Apples contain flavonoids, which are phytochemicals that protect cells and DNA from damage.  They act as antioxidants and help to control inflammation.  They also contain quercitin which research indicates inhibits EGFR (Epidermal Growth Factor Receptor) and HER2 neu common in breast cancer.  Tip:  Most of the flavonoid content of an apple is in the skin, so don’t peel them and definitely buy organic apples whenever you can.  If organic apples are not available, wash them well in warm water and vinegar to remove the wax coatings and any chemical residue.  Just go easy when juicing apples as they do contain a lot of natural sugar.


Pineapple contains an enzyme known as bromelain which is a natural digestive enzyme and is helpful for cancer because it boosts cytokines, particularly interferon and tumor necrosis factor, which are very important warriors in destroying cancer cells.  Bromelain also decreases inflammation, helps the immune system, and according to, bromelain is also involved with “Dissolving fibrin: Cancer cells hide under a cloak of fibrin to escape detection. Once the cancer cells are ‘uncloaked,’ they can be spotted and attacked by your immune system. It is also thought that fibrin makes cancer cells ‘stick together,’ which increases the chance for metastases.”  Tip: To tell whether a pineapple is ripe and ready for juicing, lift it, squeeze it, and smell it. The fruit should be heavy, which means it’s juicy; the skin should yield slightly to a gentle squeeze, and the aroma should be sweet.  Color also matters – if it’s too green, it will probably be slightly sour.  You want a pineapple that has a slightly yellow tinge on the rind.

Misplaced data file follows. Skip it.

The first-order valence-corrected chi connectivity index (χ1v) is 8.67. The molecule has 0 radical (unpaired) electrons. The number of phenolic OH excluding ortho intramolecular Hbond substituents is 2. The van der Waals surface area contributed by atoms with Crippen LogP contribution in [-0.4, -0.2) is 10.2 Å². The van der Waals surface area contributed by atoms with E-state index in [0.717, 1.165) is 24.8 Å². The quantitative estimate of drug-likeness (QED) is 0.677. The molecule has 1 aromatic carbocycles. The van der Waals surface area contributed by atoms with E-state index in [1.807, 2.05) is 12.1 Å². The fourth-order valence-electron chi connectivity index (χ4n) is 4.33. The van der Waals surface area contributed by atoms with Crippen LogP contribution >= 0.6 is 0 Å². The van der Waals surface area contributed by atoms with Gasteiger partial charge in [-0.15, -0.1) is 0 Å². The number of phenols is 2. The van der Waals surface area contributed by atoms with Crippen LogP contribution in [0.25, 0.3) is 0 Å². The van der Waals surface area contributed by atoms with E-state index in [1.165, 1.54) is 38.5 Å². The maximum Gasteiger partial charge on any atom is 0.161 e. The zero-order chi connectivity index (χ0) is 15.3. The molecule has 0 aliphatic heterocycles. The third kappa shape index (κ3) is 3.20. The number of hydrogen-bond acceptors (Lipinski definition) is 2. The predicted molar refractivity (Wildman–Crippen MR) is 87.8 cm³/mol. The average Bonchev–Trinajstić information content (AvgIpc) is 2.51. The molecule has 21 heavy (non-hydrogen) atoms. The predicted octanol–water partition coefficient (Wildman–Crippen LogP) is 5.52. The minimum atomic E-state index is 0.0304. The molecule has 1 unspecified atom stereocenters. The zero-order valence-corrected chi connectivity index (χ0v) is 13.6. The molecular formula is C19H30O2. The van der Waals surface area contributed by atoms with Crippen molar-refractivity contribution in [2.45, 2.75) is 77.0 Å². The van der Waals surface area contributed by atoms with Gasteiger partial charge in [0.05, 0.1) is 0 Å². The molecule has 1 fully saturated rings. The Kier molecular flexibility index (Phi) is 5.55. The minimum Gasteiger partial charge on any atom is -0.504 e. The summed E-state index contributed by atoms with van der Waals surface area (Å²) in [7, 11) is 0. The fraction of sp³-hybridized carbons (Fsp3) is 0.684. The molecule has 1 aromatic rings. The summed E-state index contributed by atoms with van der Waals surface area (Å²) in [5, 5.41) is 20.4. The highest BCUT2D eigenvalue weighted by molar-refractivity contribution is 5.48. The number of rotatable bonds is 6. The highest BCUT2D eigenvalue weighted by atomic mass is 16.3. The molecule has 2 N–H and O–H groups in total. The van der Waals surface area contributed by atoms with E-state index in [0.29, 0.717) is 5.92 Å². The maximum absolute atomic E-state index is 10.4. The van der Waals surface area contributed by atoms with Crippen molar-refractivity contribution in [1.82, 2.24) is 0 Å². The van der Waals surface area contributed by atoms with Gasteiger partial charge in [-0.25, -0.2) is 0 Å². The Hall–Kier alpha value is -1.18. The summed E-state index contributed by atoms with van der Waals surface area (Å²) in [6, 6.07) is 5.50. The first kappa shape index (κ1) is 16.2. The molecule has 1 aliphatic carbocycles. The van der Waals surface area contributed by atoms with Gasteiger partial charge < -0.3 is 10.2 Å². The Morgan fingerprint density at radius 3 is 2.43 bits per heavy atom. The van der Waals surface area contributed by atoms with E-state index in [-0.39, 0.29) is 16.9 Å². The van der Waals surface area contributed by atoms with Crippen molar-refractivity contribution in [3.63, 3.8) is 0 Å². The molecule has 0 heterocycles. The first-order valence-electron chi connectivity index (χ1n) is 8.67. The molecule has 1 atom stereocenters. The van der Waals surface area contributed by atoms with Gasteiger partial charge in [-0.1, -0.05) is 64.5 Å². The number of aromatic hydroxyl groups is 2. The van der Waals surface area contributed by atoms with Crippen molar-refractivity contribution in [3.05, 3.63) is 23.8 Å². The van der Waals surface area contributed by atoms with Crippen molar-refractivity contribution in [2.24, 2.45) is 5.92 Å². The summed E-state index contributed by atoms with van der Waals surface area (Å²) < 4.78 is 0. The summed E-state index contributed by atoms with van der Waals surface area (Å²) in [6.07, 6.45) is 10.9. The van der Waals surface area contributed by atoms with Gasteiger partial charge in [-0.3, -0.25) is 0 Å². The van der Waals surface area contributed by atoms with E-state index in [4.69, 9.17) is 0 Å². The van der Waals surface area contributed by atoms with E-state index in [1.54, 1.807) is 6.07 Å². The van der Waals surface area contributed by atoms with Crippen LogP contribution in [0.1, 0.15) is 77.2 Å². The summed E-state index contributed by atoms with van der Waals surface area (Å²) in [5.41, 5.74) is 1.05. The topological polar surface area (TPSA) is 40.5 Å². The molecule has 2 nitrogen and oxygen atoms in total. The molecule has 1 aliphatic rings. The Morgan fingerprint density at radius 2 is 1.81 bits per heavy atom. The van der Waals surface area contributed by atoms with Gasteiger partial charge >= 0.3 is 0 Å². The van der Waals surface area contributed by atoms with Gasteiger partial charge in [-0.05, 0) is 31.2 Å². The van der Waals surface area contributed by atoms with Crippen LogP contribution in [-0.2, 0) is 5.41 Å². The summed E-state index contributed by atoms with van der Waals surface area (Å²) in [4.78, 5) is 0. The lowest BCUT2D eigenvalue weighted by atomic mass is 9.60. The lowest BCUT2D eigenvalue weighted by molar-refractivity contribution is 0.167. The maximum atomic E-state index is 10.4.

Hugely anti-inflammatory and alkaline, celery is excellent for juicing.  Celery is full of potassium, calcium, vitamins C and K, folate, and antioxidants which help protect against oxidative damage to cells, blood vessels, and organ systems.  It is also full of important phytonutrients that are anti-inflammatory and protective of the digestive tract and cardiovascular system.  Recent research done on mice indicated that a key component of celery known as apigenin slowed cancerous growths and shrank tumors and reduced the blood vessels feeding the tumors, as well as restricting nutrient flow to the tumor cells, thus starving them of the nutrients needed for growth.   Tip: Keep celery for no longer than 5-7 days in the refrigerator before using.